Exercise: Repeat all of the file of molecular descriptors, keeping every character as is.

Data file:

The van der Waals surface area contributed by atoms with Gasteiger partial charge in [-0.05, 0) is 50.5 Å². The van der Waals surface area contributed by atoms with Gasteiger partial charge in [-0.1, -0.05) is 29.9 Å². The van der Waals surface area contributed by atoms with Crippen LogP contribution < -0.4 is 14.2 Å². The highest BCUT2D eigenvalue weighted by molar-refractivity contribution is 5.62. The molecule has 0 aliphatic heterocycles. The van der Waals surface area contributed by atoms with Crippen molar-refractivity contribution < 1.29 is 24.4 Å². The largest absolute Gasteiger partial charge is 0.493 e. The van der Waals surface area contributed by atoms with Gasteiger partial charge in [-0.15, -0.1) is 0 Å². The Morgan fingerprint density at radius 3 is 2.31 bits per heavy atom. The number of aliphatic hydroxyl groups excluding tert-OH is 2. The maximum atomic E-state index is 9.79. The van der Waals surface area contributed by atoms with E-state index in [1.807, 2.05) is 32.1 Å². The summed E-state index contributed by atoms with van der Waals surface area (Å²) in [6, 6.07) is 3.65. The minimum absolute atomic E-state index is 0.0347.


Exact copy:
The van der Waals surface area contributed by atoms with Gasteiger partial charge in [-0.05, 0) is 50.5 Å². The van der Waals surface area contributed by atoms with Gasteiger partial charge in [-0.1, -0.05) is 29.9 Å². The van der Waals surface area contributed by atoms with Crippen LogP contribution < -0.4 is 14.2 Å². The highest BCUT2D eigenvalue weighted by molar-refractivity contribution is 5.62. The molecule has 0 aliphatic heterocycles. The van der Waals surface area contributed by atoms with Crippen molar-refractivity contribution < 1.29 is 24.4 Å². The largest absolute Gasteiger partial charge is 0.493 e. The van der Waals surface area contributed by atoms with Gasteiger partial charge in [-0.15, -0.1) is 0 Å². The Morgan fingerprint density at radius 3 is 2.31 bits per heavy atom. The number of aliphatic hydroxyl groups excluding tert-OH is 2. The maximum atomic E-state index is 9.79. The van der Waals surface area contributed by atoms with E-state index in [1.807, 2.05) is 32.1 Å². The summed E-state index contributed by atoms with van der Waals surface area (Å²) in [6, 6.07) is 3.65. The minimum absolute atomic E-state index is 0.0347.